Summer 16 Reading List

Hi all,

I hope all is well with you and that life is treating you well. One thing I enjoy about summer and will soon have to give up is the free time is offers. Sure I’m interning, but that isn’t as demanding everything I do during the school year, it also might have to the do with the fact I don’t know a lot of people, but that’s another post. Aside from writing fanfics, mapping out my novel, building my portfolio, and researching grad programs, I have been getting my summer reading list together. There’s nothing quite like checking a few books off of my Goodreads list while adding several more. I thought I might share with you all what I plan to read this summer

Race, Gender, and Leadership: Re-envisioning Organizational Leadership From the Perspectives of African American Women Executives by Patricia S. Parker: 

This is the book I’m currently reading. It was written by my department chair, who I absolutely adore, so even if I didn’t like the book I wouldn’t trash it. lol. The book focuses on black women in America have been positioned in terms of how race and gender can influence leadership styles in the corporate world. Dr Parker is one of the few people doing this sort of work by positioning black women at the center. If you enjoy anything about business, feminism, leadership, race, intersectionality, or communication, this is the book for you.

Case in Point by Marc P. Cosentino:

If you’re considering going into the consulting field on any level, this book is a must read. It offers greats insights into the business and numerous frameworks to tackle case questions. While it isn’t the most exciting read off the bat, I do enjoy this form of problem-solving, and it’ll help me be sharp for the fall.

Cuando Era Puertorriqueña (When I Was Puerto Rican) By Esmeralda Santiago:


Back in the 9th grade I read this book in English and enjoyed it thoroughly. That was nearly seven years ago and my Spanish has improved a great deal since then, so I figured by not read an entire novel in Spanish. It’ll help to strengthen my vocabulary and keep my mind first. The book itself is an autobiography detailing struggles with poverty and struggles of adjusting to a new country,culture, and language at a young age. Given the current political state with the election and what is happening in Puerto Rico, I figured it would be a good time to return to the work and be reminded of the resilience and brilliance of mi gente.

A selection from Petitely Packaged Summer 16 Reading List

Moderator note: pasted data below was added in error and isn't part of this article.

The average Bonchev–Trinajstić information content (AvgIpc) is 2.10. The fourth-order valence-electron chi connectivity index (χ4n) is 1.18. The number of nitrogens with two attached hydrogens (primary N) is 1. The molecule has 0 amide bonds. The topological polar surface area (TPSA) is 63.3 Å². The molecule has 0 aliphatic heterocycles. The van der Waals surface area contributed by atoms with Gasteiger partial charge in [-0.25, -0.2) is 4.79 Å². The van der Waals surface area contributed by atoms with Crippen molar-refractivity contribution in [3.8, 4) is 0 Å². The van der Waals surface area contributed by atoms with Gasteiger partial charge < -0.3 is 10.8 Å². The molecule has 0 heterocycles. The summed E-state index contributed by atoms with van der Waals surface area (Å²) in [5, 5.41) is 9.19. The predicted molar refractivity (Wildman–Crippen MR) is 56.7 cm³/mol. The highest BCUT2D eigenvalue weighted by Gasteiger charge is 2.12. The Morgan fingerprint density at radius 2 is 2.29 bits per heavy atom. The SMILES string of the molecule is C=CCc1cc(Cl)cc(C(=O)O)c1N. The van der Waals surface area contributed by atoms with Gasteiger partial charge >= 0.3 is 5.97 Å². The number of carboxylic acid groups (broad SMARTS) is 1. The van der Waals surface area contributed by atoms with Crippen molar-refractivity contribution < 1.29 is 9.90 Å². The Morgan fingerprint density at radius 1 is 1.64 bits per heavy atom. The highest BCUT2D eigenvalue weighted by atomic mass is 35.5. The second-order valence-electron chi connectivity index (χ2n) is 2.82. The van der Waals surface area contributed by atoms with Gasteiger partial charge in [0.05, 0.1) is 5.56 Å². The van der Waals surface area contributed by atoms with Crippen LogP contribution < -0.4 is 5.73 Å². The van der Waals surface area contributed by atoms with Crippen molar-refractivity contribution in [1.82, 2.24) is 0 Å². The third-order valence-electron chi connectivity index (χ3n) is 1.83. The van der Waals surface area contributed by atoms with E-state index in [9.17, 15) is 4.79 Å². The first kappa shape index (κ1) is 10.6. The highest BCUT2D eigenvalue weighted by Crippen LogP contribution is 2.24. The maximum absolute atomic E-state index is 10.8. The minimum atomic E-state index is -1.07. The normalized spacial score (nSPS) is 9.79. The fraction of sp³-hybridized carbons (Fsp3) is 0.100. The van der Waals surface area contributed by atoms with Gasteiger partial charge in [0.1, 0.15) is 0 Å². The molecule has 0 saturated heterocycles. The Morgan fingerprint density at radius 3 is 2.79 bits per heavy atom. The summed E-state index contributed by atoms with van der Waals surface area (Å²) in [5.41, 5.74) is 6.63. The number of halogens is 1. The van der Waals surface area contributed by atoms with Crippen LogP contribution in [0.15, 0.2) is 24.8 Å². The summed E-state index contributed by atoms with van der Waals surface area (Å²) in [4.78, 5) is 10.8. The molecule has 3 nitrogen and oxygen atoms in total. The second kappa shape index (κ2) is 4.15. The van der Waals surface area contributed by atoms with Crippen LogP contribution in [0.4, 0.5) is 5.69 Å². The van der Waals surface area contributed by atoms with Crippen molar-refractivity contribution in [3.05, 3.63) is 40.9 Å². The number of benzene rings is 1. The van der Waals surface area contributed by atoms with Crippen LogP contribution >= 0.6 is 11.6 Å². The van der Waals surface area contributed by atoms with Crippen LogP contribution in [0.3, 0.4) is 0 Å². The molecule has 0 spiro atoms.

Harry Potter Series Book #4-#7 by J.K. Rowling:

 

So I was one of those people who didn’t read Harry Potter when the books were first coming out. Unlike some of my cousins and friends, it was a personal choice, and not caused by overly religious parents. I can still recall the day I first picked up a Harry Potter book. I was int he 3rd grade and wanted the AR points to get back to being #1. Well, I don’t know if it was the unbearable Florida heat or lack of interest, but after two chapters I was done with the series. I have every book in paper copy and can recite lines from the movies, but it wasn’t until the summer after my first year of college I decided to drive in. Seeing as undergrad is coming to an end, it’s only fitting to end how I began.

 

A selection from Petitely Packaged Summer 16 Reading List

The Rooster’s Garden (The Tasha Trilogy Book 2) by Olivia A. Cole:

This book is the sequel to Panther in the Hive. It’s a YA dystopian revolving around the life of Tasha.  It has zombies and fashion references with a fly WOC as the focus. From what I’ve been told this book will answer a lot of questions from PITH. Unlike other books in this genre, the focus isn’t some romance or some useless love triangle. If you enjoy this dystopian books and appreciate themes such as materialism, income inequality, capitalism, and race this is the series for you. I’m looking forward to catching up on what’s been going on in Tasha’s world.

I would love to know what you all intend to read this summer if anything. If you’d like to share you can tweet me, leave a comment, tag me in an IG post, or drop in my inbox on Tumblr.

Until Next Time,
Aitza B
Looking for more to read, check out 2017’s summer reading list.

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  1. Pingback: Book Review | Unpacking “Year of Yes”: A Look at Shonda Rhimes’ Latest Work | Petitely Packaged

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